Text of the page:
He’s just right about the penalty point system.

  2. Alonso is the only driver I can actually see getting a race ban in the foreseeable future. While other drivers mysteriously stop accumulating penalty points when they get near the 12-point mark, I don’t feel Alonso will be granted similar latitude. Especially if he’s going to continue being given points for such egregious offences as “being somewhere up the road from another car that crashed on its own.”

    1. Yes, that was absolutely a joke penalty.

    2. I mean, he’s on Herbert’s you-know-what list and apparently that guy gets to be a steward for a bit longer, so it’s only a matter of time, at any rate.

      1. Stating he is biased and has a personal agenda here, is indeed quite an understatement.

    3. Kevin Magnussen???

    4. If Kevin hits someone tomorrow of is on the wrong spot during Qualify he is banned next race….

  3. Coventry Climax
    4th July 2024, 17:09

    He’s right, the article is wrong here:

    when Haas driver Nico Hulkenberg pushed him off track

    That’s a c, an r, an a and a p. Hulkenberg tried to outbrake Alonso and Alonso took the bait and braked to late as well.
    That’s what the game of overtaking in motorsports largely is all about.

    Proves Alonso’s point though.

  4. The current penalty point system is way too imbalanced. Track limits is 1 penalty point but actual, dangerous driving is 3 penalty points. IMO the FIA should raise the penalty points limit to 24 points, but give out bigger chunks of penalty points (like 6 penalty points minimum for causing collisions).

  5. I’ve always felt the licence point system is silly and unnecessary.

    Penalty points & indeed things like race bans should be reserved for the most serious offences rather than minor bits of contact that occurs from hard racing.

    I wonder how many points Gilles Villeneuve and Rene Arnoux would have received for the bits of contact and running each other track that occurred during there incredible fight at Dijon 1979?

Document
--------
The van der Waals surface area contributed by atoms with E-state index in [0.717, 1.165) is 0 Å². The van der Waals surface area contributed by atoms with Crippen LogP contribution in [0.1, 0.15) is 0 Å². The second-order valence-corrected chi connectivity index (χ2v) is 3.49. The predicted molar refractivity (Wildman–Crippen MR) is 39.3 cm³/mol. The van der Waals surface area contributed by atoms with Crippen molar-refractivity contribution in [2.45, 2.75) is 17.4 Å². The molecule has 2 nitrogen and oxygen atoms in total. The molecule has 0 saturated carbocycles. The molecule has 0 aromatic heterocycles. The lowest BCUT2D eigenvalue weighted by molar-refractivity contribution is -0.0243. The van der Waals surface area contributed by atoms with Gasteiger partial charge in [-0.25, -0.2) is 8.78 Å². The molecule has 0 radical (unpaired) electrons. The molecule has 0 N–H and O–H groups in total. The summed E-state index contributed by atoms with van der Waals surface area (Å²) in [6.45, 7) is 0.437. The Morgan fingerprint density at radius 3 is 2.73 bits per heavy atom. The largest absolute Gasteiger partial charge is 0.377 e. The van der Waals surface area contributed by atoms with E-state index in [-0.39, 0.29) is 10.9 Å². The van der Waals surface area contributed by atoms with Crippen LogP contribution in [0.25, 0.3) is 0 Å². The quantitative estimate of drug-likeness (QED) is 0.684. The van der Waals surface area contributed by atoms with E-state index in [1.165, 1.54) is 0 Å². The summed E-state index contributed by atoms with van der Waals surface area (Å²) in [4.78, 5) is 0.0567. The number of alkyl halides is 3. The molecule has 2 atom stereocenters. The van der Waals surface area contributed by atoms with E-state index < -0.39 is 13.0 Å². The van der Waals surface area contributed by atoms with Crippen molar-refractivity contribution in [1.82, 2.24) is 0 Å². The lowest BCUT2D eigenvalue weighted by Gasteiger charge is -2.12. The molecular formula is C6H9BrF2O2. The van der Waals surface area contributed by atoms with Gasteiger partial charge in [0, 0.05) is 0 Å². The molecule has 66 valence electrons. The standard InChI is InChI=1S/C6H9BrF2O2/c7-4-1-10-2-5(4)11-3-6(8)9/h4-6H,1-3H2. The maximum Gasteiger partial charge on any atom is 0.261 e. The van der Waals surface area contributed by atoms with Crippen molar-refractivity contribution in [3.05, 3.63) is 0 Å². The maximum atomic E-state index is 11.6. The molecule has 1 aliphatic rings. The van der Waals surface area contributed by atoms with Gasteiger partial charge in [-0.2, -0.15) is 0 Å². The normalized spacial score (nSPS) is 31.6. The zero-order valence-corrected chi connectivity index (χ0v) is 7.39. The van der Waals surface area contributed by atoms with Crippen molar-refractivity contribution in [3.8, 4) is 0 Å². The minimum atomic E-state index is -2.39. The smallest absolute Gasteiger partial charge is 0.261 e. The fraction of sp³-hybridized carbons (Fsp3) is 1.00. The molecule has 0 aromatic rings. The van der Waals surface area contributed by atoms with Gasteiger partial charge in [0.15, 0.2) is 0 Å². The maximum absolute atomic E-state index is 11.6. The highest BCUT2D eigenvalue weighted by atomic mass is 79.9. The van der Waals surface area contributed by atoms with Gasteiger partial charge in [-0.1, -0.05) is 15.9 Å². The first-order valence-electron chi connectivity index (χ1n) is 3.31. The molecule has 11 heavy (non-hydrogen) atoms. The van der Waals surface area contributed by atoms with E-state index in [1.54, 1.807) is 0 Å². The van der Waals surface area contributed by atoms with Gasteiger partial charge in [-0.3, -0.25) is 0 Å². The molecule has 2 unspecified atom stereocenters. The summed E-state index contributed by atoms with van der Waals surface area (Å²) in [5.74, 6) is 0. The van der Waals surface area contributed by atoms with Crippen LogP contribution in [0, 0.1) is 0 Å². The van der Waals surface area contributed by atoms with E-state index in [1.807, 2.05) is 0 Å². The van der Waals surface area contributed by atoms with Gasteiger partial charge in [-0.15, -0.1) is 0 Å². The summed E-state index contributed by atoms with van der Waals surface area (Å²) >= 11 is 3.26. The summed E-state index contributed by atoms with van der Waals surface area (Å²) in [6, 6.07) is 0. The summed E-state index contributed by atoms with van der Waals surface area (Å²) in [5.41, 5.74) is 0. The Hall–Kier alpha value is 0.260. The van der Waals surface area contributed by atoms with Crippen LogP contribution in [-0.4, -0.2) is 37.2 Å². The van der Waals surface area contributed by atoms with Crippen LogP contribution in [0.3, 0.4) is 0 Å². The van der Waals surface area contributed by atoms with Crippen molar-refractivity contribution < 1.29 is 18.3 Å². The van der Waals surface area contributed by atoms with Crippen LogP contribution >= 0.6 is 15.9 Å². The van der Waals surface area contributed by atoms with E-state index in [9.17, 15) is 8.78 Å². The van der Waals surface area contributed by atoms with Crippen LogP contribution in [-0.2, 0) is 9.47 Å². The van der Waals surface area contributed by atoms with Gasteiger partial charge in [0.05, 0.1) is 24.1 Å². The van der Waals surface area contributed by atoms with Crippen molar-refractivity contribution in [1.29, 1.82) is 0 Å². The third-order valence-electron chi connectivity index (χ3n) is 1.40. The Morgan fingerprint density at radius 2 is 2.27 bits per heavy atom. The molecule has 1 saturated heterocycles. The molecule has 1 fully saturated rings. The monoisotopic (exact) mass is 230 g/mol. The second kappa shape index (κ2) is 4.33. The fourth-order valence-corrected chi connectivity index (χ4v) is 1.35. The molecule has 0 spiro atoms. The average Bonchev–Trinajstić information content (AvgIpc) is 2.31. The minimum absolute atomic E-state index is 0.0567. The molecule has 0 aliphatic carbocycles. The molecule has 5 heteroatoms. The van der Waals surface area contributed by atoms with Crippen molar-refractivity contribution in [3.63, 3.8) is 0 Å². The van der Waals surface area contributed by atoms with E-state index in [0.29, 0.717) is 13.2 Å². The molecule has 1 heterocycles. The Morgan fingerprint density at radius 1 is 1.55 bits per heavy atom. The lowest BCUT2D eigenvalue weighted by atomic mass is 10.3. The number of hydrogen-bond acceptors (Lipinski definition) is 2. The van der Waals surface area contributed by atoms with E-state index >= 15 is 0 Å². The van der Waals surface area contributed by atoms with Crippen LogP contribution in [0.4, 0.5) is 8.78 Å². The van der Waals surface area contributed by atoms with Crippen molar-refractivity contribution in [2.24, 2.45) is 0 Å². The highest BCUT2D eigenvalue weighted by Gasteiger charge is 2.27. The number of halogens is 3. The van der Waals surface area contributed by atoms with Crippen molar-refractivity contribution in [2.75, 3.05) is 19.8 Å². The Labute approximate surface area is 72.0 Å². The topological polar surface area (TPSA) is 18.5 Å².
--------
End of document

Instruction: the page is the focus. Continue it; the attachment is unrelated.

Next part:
Heck I wonder how many points & race bans Gilles Villeneuve himself would have got over his career as he had a fair bit of contact with other drivers and drove back to the pits with a wheel hanging off his car at Zandvoort in 1979 (Which is only one of the most iconic moments in F1’s history) and we saw from the Red Bull penalty in Montral that you can’t drive a damaged car back to the pits in the show over sport sanitized modern F1.

    Let drivers race!!!!

    1. Agree, it’s absolutely absurd that you can’t drive a car with a broken rear wing to the pits, there’s been races in the 2000s where drivers used to do that, barrichello even got a podium I believe at spa in one of those years, with spa having such a long lap that the SC took over 3 mins to do a full lap, he was able to get out after the repairs while still on the lead lap, and back then there was no rule to recover laps behind SC.

      1. I agree this should be a part of racing. It creates suspense… do they make it to the pits? How much time will they lose?How well does the team respond? Will they be able to fight their way back in the game? Only counter thing is that it is quite disappointing for the race leader to get a flat tire due to others car’s debris. Feels quite unfair.

  6. Alonso’s right– there have been no aggressive overtakes in the past 5 years, and drivers have been banned for hitting the 12 point limit repeatedly.

    …… wait a minute.

    1. grat, exactly – it’s a case of Alonso playing to a certain group of fans and use that popular pressure to sway opinions, and it’s clear from the responses of certain posters on this site that they are dancing to his tune.

      1. So you’re not happy because people are not dancing to your tune …

  7. “I think when penalty points were introduced, it was to avoid dangerous drivers”

    Whilst I do not recall specifically what the original stated purpose was, it is not a great system for purely “dangerous drivers” in my opinion. If that were the case I would think something more along the lines of a maximum of two points before being penalised is more appropriate, with offences earning 1, 2, or 3 points.

    Truly dangerous driving should not be without consequence after repeated infringment.

    1. It was for drivers like Grosjean who made Max a schoolboy driver…..

  8. Captain_Slow
    5th July 2024, 8:15

    Never been the biggest fan of everything Alonso voices, but this one is right on the mark.

    We want more racing and overtaking – and when we get it, we penalize the ones that creates the spectacle.

    The current system is hurting the sport and should be revised. Not saying removed or binned – but made more appropriate and to the point.

    If you take away all incidents where a driver got penalty point or could have, as well as all the turn 1 discussions about who was to blame – you end up with nothing! – Because it is no longer motorsport.

Comments are closed.